Should parents control children’s screen time?

Some experts have called for the time children spend inform of screens to be limited, associating disproportionate amounts of time watching television, gaming or interacting over social media with depression, poor attention span and other psychosocial problems. According to Dr Aric Sigman, writing in the Archives of Disease in Childhood, the average 10 year old has access to five different screens at home and ‘by the age of seven, a child born today will have spent a full year glued to screens.’

With all this in mind, parents are being urged to curb the amount of time their children spend on the mobile devices, PCs and games consoles. Clearly, there is some merit to the argument that parents should be doing what is best for their children; nobody is disputing this, but there are also problems with these recommendations.

In the news today it is reported that parents have expressed concerns that children are often set homework tasks that either have to be completed online, via a school portal or require use of the internet to complete. Schools often engage in e-learning initiatives as a legitimate engagement with learning technologies and this is often evaluated as part of a wider inspection of teaching and learning. This makes it difficult for parents to block the use of devices and limit screen time.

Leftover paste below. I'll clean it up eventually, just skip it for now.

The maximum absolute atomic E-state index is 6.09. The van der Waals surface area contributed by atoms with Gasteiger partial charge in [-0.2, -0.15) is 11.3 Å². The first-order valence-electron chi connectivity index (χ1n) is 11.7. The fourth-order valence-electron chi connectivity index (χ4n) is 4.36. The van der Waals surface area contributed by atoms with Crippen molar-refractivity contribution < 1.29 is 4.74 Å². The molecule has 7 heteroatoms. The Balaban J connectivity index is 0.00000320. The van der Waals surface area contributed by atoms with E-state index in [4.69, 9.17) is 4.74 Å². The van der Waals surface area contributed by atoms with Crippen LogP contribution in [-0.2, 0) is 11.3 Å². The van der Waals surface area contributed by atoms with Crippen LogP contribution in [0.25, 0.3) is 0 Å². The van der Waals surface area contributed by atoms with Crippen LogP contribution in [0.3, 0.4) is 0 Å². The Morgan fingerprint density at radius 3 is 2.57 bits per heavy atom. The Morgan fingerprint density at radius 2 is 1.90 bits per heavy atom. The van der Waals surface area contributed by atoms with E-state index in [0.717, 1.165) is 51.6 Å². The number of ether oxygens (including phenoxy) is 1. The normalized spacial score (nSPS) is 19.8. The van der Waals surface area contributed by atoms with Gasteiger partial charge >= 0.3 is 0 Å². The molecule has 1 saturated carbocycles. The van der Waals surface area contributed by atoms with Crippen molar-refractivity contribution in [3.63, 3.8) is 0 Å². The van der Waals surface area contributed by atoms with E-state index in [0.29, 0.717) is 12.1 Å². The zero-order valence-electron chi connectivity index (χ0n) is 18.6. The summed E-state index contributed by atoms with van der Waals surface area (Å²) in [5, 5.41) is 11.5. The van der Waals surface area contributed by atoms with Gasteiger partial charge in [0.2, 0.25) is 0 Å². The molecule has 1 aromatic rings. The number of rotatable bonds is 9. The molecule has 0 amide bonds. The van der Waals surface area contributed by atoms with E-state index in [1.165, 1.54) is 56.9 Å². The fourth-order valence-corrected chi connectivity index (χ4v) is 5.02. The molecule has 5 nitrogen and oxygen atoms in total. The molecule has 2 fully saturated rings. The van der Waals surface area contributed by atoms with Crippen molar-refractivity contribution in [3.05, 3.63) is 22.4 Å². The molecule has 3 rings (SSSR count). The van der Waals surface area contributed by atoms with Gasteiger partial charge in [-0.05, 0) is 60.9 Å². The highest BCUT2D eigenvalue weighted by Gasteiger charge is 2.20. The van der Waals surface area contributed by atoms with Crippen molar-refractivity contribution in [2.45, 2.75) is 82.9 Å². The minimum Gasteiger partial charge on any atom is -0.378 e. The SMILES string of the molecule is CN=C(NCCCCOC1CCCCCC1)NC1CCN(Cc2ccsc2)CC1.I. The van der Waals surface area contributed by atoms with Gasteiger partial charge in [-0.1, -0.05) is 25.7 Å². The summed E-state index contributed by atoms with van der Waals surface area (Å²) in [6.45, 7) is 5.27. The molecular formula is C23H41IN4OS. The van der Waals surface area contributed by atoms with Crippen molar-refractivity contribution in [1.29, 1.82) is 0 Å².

According to a recent poll commissioned by Webtrate, an internet blocking service, 70 per cent of the parents polled feared that social media distracted from work but 63 per cent said that confiscating smartphones and tablets was futile.

Considering the issue of parents controlling their children’s screen time and internet access from an alternative perspective, some 56 per cent of the parents polled worried that filters would damage their relationship with their children. Others pointed to the importance of young people developing the skill of self-control rather than having filters imposed on them and felt that encouraging young people to understand the need to limit the time they spend in front of the screen and take charge of this themselves was a preferable option.

Ironically, there’s probably an app available to track, block and manage the time you spend on say facebook.

image source: andrewmagill/flickr.com/cc by 2.0//

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